Case Law Details

Case Name : Shamhu Saran Agarwal And Company Vs Additional Commissioner Grade-2 And 2 Others (Allahabad High Court)
Appeal Number : Writ Tax No. - 33 of 2022
Date of Judgement/Order : 31/01/2024
Related Assessment Year :

Shamhu Saran Agarwal And Company Vs Additional Commissioner Grade-2 And 2 Others (Allahabad High Court)

The Allahabad High Court, in Shamhu Saran Agarwal vs. Additional Commissioner Grade-2, ruled against the penalty order dated December 20, 2020. The article explores the court’s judgment, highlighting key arguments and legal implications.

Introduction: A writ petition under Article 226 challenges a penalty order dated December 20, 2020, and an appeal order dated September 17, 2021, related to the detention of goods on grounds of under-valuation. The petitioner, Shamhu Saran Agarwal And Company, sought relief from the Allahabad High Court against the penalty imposed by the Commercial Tax Officer and affirmed on appeal.

Detailed Analysis: The show cause notice of December 19, 2020, revealed that the goods were detained for under-valuation, a decision upheld by the appellate authority. However, a crucial circular issued by the Commissioner, Commercial Tax, Uttar Pradesh, on May 9, 2018, explicitly stated that goods should not be detained solely based on under-valuation.

Counsel for the petitioner, Mr. Suyash Agarwal, referred to a Kerala High Court judgment in Hindustan Coca Cola Private Limited vs. Assistant State Tax Officer. The Kerala High Court’s perspective on bonafide disputes and limitations on squad officers in detention cases served as a legal precedent supporting the petitioner.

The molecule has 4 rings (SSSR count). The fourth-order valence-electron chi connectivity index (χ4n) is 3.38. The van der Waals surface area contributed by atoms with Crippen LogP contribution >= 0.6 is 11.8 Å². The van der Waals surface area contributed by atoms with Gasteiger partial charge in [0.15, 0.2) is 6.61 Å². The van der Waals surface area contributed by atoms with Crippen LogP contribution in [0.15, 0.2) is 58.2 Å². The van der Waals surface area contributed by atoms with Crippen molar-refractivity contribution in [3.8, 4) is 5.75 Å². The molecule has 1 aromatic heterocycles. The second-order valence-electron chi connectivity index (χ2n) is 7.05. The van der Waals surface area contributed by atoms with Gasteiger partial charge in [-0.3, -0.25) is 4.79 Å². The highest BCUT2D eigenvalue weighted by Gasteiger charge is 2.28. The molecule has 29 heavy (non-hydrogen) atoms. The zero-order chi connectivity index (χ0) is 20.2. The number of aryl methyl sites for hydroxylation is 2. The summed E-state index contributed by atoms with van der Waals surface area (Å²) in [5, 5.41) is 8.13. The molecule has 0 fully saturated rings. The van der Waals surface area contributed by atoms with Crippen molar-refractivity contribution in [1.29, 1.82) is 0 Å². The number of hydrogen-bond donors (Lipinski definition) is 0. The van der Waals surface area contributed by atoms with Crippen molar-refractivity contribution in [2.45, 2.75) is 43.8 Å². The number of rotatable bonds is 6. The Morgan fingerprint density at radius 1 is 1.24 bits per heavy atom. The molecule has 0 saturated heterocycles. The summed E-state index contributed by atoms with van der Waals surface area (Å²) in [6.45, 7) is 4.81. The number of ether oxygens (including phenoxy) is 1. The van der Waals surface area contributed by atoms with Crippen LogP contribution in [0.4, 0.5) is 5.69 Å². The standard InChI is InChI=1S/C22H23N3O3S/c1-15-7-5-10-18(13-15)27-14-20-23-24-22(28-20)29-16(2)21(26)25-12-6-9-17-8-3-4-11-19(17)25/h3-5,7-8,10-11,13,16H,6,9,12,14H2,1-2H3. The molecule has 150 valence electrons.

In this case, all relevant documents, including the invoice and e-way bill, accompanied the goods. Despite no discrepancies in the goods’ description, the only ground for detention was the alleged incorrect valuation as per the invoice. The article argues that this is not a valid ground for detention, especially when the detaining officer lacks competence for such judgments.

The analysis underscores the procedural requirements under Sections 73 or 74 of the Uttar Pradesh Goods and Service Tax Act, 2017, for addressing under-valuation issues. It emphasizes the need for specific notices and adherence to proper procedures rather than arbitrary detentions.

The Allahabad High Court’s stance against imposing a penalty under Section 129 of the Act based on speculative under-valuation is discussed in detail. The lack of authority for officers to detain goods without due process is highlighted, emphasizing the court’s commitment to preventing arbitrary detentions.

Conclusion: In conclusion, the Allahabad High Court quashed and set aside the impugned orders dated December 20, 2020, and September 17, 2021. The article concludes by asserting the importance of adhering to legal procedures, citing specific sections of the Act, and applauds the court’s commitment to preventing arbitrary detentions based on inadequate grounds. The ruling serves as a significant precedent in challenging penalty orders related to GST under-valuation.

FULL TEXT OF THE JUDGMENT/ORDER OF ALLAHABAD HIGH COURT

1. This is a writ petition under Article 226 of the Constitution of India wherein the petitioner is aggrieved by the penalty order dated December 20, 2020 passed by the respondent No.2/Commercial Tax Officer, Mobile Squad-6, Agra and the order dated September 17, 2021 passed in appeal by the Additional Commissioner Grade-II (Appeal)-II, State Tax, Agra.

2. I have heard Mr. Suyash Agarwal, counsel appearing on behalf of the petitioner, Mr. Ravi Shanker Pandey, Additional Chief Standing Counsel appearing on behalf of the respondents and perused the materials on record.